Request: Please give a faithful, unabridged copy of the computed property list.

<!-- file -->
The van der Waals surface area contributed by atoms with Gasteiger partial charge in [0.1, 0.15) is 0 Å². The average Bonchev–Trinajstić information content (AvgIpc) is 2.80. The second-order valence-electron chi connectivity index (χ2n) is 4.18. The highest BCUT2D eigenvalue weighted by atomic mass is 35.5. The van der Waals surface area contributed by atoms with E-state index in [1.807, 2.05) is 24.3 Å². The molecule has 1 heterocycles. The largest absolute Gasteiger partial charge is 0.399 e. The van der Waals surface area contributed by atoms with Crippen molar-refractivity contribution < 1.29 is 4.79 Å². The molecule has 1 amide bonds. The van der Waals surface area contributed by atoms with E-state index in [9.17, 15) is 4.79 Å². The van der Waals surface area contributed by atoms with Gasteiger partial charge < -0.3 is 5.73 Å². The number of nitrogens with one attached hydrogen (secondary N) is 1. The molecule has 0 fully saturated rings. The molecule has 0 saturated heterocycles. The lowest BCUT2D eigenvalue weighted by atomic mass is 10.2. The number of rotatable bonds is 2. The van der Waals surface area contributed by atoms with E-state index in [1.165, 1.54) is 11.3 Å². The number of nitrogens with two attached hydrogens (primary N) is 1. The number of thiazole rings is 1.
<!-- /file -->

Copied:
The van der Waals surface area contributed by atoms with Gasteiger partial charge in [0.1, 0.15) is 0 Å². The average Bonchev–Trinajstić information content (AvgIpc) is 2.80. The second-order valence-electron chi connectivity index (χ2n) is 4.18. The highest BCUT2D eigenvalue weighted by atomic mass is 35.5. The van der Waals surface area contributed by atoms with E-state index in [1.807, 2.05) is 24.3 Å². The molecule has 1 heterocycles. The largest absolute Gasteiger partial charge is 0.399 e. The van der Waals surface area contributed by atoms with Crippen molar-refractivity contribution < 1.29 is 4.79 Å². The molecule has 1 amide bonds. The van der Waals surface area contributed by atoms with E-state index in [9.17, 15) is 4.79 Å². The van der Waals surface area contributed by atoms with Gasteiger partial charge < -0.3 is 5.73 Å². The number of nitrogens with one attached hydrogen (secondary N) is 1. The molecule has 0 fully saturated rings. The molecule has 0 saturated heterocycles. The lowest BCUT2D eigenvalue weighted by atomic mass is 10.2. The number of rotatable bonds is 2. The van der Waals surface area contributed by atoms with E-state index in [1.165, 1.54) is 11.3 Å². The number of nitrogens with two attached hydrogens (primary N) is 1. The number of thiazole rings is 1.